Wen Chu-an is definitely
one of those people who are "mad to talk, mad to live,"
as Jack Kerouac described them in On the Road.
In every other respect
the Chinese translator of Kerouac's most famous novel
is the picture of sanity and respectability: a university
professor in his hometown of Chengdu, Sichuan; a member
of the Association of Chinese Writers; a married man (his
wife is a nurse) with two children, one in college, the
other a successful salesman for a Japanese joint venture
But for the past five years
Wen has been on a mission: to introduce the writers of
the Beat Generation to China. His translation of On
the Road, which appeared in 1998, is still a best
seller. More than 10,000 copies have been sold, mostly
to college students. More recently, Wen has published
a bilingual edition of selected poems of Allen Ginsberg,
which includes several pieces Ginsberg wrote while visiting
China in the mid-1980s. This volume is also on its way
to becoming a best seller.
It is only a partial coincidence
that Wen's passion for the Beats paralleled the opening-up
policy initiated by Deng Xiao Ping in 1981. Lacking the
new dispensation, of course, not only would this work
have been banned, but Wen might have lost his job and
been exiled to the countryside. It is a good measure of
how far China has come in the last twenty years that the
writings of Jack Kerouac and Allen Ginsberg are now widely
available in Chinese and disseminated by the state-owned
Xin Hua bookstore.
Under Mao Zedong the Beats
were considered "quadiao," or decadent, a corrupting influence
because of their drug use and homosexuality, and Wen still
occasionally finds himself forced to defend his translation
of authors with such lifestyles. But neither he nor the
Beats can be accused of introducing either drug use or
homosexuality into Chinese culture, which recorded both
phenomena thousands of years ago.
And Wen also has a substantial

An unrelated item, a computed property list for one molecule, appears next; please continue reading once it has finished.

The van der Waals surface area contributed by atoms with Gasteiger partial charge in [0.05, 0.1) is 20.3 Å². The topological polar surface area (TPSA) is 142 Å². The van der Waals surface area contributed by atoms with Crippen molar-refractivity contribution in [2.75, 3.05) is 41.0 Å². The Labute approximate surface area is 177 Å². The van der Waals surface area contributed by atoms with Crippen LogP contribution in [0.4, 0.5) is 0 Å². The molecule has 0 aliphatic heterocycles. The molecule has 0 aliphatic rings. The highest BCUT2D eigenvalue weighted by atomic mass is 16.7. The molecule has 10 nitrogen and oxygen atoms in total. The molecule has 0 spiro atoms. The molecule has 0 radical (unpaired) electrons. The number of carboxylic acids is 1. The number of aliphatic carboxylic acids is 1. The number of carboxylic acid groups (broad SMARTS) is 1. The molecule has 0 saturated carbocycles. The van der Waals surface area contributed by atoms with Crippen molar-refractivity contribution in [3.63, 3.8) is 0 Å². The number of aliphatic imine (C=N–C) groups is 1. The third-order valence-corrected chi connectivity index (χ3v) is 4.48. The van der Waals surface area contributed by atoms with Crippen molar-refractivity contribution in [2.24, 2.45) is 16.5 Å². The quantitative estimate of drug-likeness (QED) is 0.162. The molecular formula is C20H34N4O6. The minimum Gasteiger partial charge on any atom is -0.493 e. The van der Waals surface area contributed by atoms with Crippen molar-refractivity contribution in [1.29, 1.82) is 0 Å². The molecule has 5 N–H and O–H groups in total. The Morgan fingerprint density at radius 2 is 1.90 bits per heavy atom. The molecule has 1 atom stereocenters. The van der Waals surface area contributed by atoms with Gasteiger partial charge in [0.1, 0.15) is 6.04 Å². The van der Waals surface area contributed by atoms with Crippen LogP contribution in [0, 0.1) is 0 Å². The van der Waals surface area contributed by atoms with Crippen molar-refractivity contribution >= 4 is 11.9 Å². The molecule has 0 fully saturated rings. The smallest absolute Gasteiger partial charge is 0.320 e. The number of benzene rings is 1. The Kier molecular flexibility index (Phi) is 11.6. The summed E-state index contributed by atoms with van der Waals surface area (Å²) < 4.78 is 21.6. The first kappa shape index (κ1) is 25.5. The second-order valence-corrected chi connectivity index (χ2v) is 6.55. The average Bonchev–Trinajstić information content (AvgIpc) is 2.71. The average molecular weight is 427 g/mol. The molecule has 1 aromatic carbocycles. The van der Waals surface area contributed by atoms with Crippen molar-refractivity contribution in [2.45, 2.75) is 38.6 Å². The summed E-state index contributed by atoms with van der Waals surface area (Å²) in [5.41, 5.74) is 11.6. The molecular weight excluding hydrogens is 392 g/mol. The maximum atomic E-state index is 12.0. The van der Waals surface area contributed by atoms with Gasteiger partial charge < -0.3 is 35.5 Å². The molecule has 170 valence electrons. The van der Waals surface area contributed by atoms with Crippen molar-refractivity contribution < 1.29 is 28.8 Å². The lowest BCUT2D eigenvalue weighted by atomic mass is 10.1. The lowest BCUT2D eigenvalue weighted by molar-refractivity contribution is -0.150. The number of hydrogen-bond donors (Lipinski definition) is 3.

reputation to back up his championing of the Beats. Among
his fifteen published volumes of translation is a Chinese
version of Jung: Man and Myth. Professor Wen spent
a year at Harvard as a research fellow, and in May 2002
he will take a five-week academic trip to Canada, to be
followed in the fall with a term as visiting professor
at Hong Kong University.
Personally, at age 60 Wen
is a somewhat comic figure. Being around him is like being
in a slapstick routine. The first time I met him, he rushed
into the pleasant apartment he had reserved for me in
the guest house at the west campus of Sichuan University
gesturing wildly, dropping student papers (an armload
of dissertations on Kerouac by Chinese graduate students
inspired by his translation and his more than thirty articles
on the Beat Generation), and taking off and putting on
his glasses with the folding temples every thirty seconds.
Wen Chu-an looks like he
could have stepped right out of the pages of The Subterraneans.
When you walk down the
chaotic, bicycle-choked streets of Chengdu with Wen pushing
his bicycle beside you, he often stops suddenly to fix
you in his intense gaze. "So, you know," he begins in
English and concludes with a pointed observation about
Kerouac or Ginsberg.
Wen's movements are spastic,
almost violent. At lunch he knocks dishes off the table,
jogs your elbow as you are lifting a cup of bamboo-leaf
tea to your lips, pokes you in the arm to emphasize his
belief in the growingif belatedinfluence of
the Beats on contemporary Chinese culture.
It is an influence he sees
everywhere, from the red and yellow dyed hair that has
only recently begun to catch on in China's provincial
cities, to the Westernized local rock clubs where you
can drink Budweiser at American prices and listen to C
& W (Chinese and Western) music, to the loosening
of gender roles and sexual mores all over the mainland.
Professor Wen's favorite
ejaculation, which he utters with a British inflection,
even in the midst of a Chinese sentence, is "Oh, terrible!"
When I accused him tongue in cheek of contributing heavily
to the Westernization of his homeland (a trend that he
paradoxically deplores) and of corrupting the morals of
Chinese youth, he throws up his hand, rears back his balding
head, and shouts in mock horror, "Oh, terrible!"